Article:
To take full advantage of your sand wedge outside of the bunker, focus on your follow-through position. Make sure your arms and hands control your swing while the rest of your body stays firm and only hit with 80% effort. Think of your body as a pendulum as the club head’s natural weight uncocks your wrist at the bottom of your down swing.
Tip adapted from Golf Week
Relaxation With An Advanced Breathing Technique
The 4-7-8 breathing exercise is a more advanced breathing exercise for relaxation. Here’s what to do:
- Put one hand on your belly and the other on your chest.
- Take a slow, deep breath from your belly and count to 4 as you breathe in.
- Hold your breath as you slowly count to 7.
- Then, slowly let your breath out as you count to 8. Try to get all the air out of your lungs by the time you reach 8.
- Repeat this breathing exercise 3-5 times or as many as are needed for increased relaxation.
Tip adapted from University of Michigan School of Medicine
Eco-Friendly Renovation Tips
Thinking of giving your home a little upgrade? There are many environmentally-savvy ways to renovate your home! Here are some tips:
- Where possible, buy reclaimed/used pieces or materials. For example, reclaimed wood is not only environmentally-friendly, but it’s also stylish and modern.
- When shopping for new appliances, look for energy-efficient options. Look for the Energy Star logo!
- Consider re-facing instead of replacing! Many items, such as kitchen cabinets, can be refaced or re-painted instead of replaced completely. This will save you money and is an eco-conscious swap.
- Choose low-voc paints because they’re better for the environment and your health. Low-voc paint has less odors and toxic chemicals than traditional paint.
Refreshing your home is a great feeling and it’s even better when you can do it while also thinking about the environment!
Tip adapted from FresHome.com
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Investing involves risk including the potential loss of principal. No investment strategy can guarantee a profit or protect against loss in periods of declining values. Diversification does not guarantee profit nor is it guaranteed to protect assets.
International investing involves special risks such as currency fluctuation and political instability and may not be suitable for all investors. The Standard & Poor’s 500 (S&P 500) is an unmanaged group of securities considered to be representative of the stock market in general. The Dow Jones Industrial Average is a price-weighted average of 30 significant stocks traded on the New York Stock Exchange and the NASDAQ. The DJIA was invented by Charles Dow back in 1896. The Nasdaq Composite is an index of the common stocks and similar securities listed on the NASDAQ stock market and is considered a broad indicator of the performance of stocks of technology companies and growth companies.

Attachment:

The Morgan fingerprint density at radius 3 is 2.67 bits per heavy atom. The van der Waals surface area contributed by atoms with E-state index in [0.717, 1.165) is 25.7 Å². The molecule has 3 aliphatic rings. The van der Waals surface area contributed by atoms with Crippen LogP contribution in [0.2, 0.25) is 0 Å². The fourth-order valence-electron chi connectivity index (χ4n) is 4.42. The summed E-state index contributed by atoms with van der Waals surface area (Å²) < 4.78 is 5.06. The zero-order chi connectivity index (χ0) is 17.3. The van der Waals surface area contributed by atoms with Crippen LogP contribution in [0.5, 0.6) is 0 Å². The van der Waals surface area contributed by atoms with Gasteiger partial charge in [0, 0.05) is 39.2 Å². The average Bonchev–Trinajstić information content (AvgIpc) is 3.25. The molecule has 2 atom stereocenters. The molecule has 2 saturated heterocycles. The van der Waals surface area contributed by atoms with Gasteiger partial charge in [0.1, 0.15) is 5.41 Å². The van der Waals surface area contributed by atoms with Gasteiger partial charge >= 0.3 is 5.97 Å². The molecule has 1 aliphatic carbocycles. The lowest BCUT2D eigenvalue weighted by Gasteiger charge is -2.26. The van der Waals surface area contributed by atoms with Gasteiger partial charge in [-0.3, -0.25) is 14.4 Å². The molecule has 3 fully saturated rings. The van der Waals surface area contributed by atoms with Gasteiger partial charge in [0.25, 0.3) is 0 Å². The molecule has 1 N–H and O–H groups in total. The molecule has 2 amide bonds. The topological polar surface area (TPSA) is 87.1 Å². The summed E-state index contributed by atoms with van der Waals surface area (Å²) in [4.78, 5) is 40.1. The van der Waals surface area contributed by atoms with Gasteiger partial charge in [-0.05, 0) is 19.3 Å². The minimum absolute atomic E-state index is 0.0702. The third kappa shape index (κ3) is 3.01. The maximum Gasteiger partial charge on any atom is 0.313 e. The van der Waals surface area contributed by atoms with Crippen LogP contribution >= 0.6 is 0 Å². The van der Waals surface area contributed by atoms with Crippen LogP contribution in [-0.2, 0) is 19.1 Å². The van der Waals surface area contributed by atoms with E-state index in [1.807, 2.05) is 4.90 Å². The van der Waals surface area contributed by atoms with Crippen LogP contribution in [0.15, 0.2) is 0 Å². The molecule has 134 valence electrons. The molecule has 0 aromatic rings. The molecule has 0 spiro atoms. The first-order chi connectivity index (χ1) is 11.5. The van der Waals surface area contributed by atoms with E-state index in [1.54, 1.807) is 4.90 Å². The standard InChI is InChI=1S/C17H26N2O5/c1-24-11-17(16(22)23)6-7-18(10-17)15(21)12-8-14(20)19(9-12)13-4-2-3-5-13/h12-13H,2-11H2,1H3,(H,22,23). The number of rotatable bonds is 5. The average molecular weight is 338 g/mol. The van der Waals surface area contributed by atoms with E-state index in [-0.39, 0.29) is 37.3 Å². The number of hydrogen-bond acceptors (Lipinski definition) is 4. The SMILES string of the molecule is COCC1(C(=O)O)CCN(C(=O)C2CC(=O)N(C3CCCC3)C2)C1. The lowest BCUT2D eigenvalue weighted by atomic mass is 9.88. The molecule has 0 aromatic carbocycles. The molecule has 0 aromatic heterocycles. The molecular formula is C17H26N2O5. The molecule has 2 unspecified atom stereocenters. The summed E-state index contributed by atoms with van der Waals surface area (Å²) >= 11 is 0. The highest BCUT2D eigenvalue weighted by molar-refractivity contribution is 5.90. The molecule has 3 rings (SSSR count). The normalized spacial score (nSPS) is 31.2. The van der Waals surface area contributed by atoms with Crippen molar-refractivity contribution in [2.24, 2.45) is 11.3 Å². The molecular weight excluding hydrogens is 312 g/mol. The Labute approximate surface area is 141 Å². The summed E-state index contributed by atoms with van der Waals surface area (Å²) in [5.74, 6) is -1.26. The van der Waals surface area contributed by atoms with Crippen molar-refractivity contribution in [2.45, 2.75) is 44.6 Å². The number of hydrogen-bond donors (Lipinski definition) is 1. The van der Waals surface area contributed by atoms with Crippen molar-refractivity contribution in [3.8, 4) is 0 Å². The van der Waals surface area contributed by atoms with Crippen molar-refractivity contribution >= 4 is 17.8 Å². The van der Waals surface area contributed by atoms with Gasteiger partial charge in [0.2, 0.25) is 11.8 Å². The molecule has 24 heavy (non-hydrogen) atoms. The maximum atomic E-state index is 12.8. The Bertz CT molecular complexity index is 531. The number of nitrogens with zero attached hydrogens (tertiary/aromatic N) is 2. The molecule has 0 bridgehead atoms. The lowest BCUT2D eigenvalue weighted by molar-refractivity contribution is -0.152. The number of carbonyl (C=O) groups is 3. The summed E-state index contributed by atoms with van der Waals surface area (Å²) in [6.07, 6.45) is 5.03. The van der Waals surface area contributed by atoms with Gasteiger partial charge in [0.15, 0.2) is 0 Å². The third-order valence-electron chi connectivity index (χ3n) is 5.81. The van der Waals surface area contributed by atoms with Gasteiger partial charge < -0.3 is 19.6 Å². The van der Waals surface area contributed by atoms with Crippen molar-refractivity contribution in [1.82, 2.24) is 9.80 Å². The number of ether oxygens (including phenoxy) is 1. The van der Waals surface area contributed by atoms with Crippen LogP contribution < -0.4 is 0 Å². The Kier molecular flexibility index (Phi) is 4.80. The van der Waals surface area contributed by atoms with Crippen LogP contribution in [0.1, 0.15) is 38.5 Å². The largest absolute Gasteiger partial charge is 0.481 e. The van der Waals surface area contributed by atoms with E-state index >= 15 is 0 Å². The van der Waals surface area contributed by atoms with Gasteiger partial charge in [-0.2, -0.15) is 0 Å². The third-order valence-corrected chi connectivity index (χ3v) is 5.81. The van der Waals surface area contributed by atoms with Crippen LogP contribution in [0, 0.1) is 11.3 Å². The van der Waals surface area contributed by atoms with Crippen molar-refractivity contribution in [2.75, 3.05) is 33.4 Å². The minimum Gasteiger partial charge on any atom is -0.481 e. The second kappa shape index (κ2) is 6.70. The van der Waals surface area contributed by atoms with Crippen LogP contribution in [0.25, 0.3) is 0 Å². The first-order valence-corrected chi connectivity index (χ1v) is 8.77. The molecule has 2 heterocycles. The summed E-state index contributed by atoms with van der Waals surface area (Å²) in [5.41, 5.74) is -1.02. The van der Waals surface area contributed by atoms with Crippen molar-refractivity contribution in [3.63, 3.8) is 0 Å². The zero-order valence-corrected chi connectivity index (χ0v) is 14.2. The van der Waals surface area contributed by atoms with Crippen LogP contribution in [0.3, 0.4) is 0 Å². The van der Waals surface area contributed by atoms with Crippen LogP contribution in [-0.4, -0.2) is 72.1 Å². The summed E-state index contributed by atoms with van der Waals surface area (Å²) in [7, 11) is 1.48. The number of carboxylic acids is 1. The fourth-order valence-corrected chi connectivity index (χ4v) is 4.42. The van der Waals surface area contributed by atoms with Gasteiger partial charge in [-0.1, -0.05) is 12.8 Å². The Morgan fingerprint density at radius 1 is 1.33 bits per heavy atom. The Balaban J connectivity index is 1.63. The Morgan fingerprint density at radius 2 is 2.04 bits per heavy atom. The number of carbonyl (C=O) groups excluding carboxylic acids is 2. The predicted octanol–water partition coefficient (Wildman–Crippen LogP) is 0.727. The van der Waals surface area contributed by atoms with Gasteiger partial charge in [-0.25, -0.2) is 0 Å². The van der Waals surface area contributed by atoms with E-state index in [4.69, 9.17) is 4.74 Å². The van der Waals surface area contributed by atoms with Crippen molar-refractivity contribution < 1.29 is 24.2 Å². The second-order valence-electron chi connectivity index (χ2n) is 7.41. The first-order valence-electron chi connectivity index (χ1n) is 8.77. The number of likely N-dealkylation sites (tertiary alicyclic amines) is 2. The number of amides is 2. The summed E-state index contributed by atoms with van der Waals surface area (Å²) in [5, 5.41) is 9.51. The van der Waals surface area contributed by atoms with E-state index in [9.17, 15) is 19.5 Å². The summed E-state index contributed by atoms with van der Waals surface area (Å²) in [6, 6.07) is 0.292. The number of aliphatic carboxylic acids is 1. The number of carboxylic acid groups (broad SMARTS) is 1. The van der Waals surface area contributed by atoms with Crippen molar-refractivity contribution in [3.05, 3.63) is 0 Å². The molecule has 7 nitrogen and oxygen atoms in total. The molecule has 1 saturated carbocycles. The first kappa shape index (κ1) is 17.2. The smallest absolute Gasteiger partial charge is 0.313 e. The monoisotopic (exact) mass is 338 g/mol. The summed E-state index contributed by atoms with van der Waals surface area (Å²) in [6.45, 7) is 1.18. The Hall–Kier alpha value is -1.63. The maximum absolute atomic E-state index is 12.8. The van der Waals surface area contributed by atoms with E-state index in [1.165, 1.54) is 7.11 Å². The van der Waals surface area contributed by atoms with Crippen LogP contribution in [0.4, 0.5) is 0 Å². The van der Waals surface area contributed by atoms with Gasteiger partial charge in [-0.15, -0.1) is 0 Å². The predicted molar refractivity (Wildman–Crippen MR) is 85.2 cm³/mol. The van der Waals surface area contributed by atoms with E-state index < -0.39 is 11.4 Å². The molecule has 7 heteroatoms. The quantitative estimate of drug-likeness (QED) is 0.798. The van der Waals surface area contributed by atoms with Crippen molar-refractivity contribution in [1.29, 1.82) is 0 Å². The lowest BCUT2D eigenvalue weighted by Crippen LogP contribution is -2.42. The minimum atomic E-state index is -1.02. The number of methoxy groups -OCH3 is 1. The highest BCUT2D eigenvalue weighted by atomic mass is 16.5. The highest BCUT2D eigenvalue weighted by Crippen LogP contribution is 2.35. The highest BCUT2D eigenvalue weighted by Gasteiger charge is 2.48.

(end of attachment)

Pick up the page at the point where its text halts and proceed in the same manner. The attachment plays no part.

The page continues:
The MSCI EAFE Index was created by Morgan Stanley Capital International (MSCI) that serves as a benchmark of the performance in major international equity markets as represented by 21 major MSCI indices from Europe, Australia, and Southeast Asia. The 10-year Treasury Note represents debt owed by the United States Treasury to the public. Since the U.S. Government is seen as a risk-free borrower, investors use the 10-year Treasury Note as a benchmark for the long-term bond market. Opinions expressed are subject to change without notice and are not intended as investment advice or to predict future performance. Past performance does not guarantee future results. You cannot invest directly in an index. Consult your financial professional before making any investment decision. Fixed income investments are subject to various risks including changes in interest rates, credit quality, inflation risk, market valuations, prepayments, corporate events, tax ramifications and other factors. By clicking on these links, you will leave our server, as the links are located on another server. We have not independently verified the information available through this link. The link is provided to you as a matter of interest. Please click on the links below to leave and proceed to the selected site.
 The Wall Street Journal, September 11, 2020
 The Wall Street Journal, September 11, 2020
 The Wall Street Journal, September 11, 2020
 CNBC.com, September 8, 2020
 CNBC.com, September 9, 2020
 Tasteofhome.com, September 11, 2020
 IRS.gov, September 10, 2020
 Golfweek.com, September 11, 2020
 UofMhealth.org, September 11, 2020
 FresHome.com, September 11, 2020